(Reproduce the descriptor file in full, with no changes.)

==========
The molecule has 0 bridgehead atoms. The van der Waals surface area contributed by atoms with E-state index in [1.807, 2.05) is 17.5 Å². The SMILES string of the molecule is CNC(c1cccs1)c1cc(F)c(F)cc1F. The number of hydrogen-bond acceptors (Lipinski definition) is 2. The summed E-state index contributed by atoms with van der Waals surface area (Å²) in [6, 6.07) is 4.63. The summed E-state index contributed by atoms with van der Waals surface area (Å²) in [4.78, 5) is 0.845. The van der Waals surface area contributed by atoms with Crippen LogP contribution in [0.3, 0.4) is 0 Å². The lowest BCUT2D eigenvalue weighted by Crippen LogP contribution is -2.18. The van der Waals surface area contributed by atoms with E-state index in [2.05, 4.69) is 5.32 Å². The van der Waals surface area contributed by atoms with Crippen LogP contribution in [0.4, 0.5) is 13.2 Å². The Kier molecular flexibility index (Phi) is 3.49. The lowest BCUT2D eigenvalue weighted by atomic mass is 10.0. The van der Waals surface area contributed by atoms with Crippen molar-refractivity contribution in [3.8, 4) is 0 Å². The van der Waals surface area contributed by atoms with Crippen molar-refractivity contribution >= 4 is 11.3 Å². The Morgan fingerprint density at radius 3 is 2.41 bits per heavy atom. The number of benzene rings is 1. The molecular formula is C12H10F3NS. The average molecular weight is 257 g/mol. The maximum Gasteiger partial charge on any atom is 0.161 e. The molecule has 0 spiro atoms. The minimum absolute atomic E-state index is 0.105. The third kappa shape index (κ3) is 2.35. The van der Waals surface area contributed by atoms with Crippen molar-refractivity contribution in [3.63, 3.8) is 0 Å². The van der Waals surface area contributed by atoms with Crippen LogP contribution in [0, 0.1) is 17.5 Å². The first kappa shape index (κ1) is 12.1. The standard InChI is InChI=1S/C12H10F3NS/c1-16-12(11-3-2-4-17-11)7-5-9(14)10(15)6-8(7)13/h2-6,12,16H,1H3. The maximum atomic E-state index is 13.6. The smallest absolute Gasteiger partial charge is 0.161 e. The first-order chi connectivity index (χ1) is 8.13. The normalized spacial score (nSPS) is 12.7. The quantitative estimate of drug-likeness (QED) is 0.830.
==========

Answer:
The molecule has 0 bridgehead atoms. The van der Waals surface area contributed by atoms with E-state index in [1.807, 2.05) is 17.5 Å². The SMILES string of the molecule is CNC(c1cccs1)c1cc(F)c(F)cc1F. The number of hydrogen-bond acceptors (Lipinski definition) is 2. The summed E-state index contributed by atoms with van der Waals surface area (Å²) in [6, 6.07) is 4.63. The summed E-state index contributed by atoms with van der Waals surface area (Å²) in [4.78, 5) is 0.845. The van der Waals surface area contributed by atoms with Crippen LogP contribution in [0.3, 0.4) is 0 Å². The lowest BCUT2D eigenvalue weighted by Crippen LogP contribution is -2.18. The van der Waals surface area contributed by atoms with E-state index in [2.05, 4.69) is 5.32 Å². The van der Waals surface area contributed by atoms with Crippen LogP contribution in [0.4, 0.5) is 13.2 Å². The Kier molecular flexibility index (Phi) is 3.49. The lowest BCUT2D eigenvalue weighted by atomic mass is 10.0. The van der Waals surface area contributed by atoms with Crippen molar-refractivity contribution in [3.8, 4) is 0 Å². The van der Waals surface area contributed by atoms with Crippen molar-refractivity contribution >= 4 is 11.3 Å². The Morgan fingerprint density at radius 3 is 2.41 bits per heavy atom. The number of benzene rings is 1. The molecular formula is C12H10F3NS. The average molecular weight is 257 g/mol. The maximum Gasteiger partial charge on any atom is 0.161 e. The molecule has 0 spiro atoms. The minimum absolute atomic E-state index is 0.105. The third kappa shape index (κ3) is 2.35. The van der Waals surface area contributed by atoms with Crippen molar-refractivity contribution in [3.63, 3.8) is 0 Å². The van der Waals surface area contributed by atoms with Crippen LogP contribution in [0, 0.1) is 17.5 Å². The first kappa shape index (κ1) is 12.1. The standard InChI is InChI=1S/C12H10F3NS/c1-16-12(11-3-2-4-17-11)7-5-9(14)10(15)6-8(7)13/h2-6,12,16H,1H3. The maximum atomic E-state index is 13.6. The smallest absolute Gasteiger partial charge is 0.161 e. The first-order chi connectivity index (χ1) is 8.13. The normalized spacial score (nSPS) is 12.7. The quantitative estimate of drug-likeness (QED) is 0.830.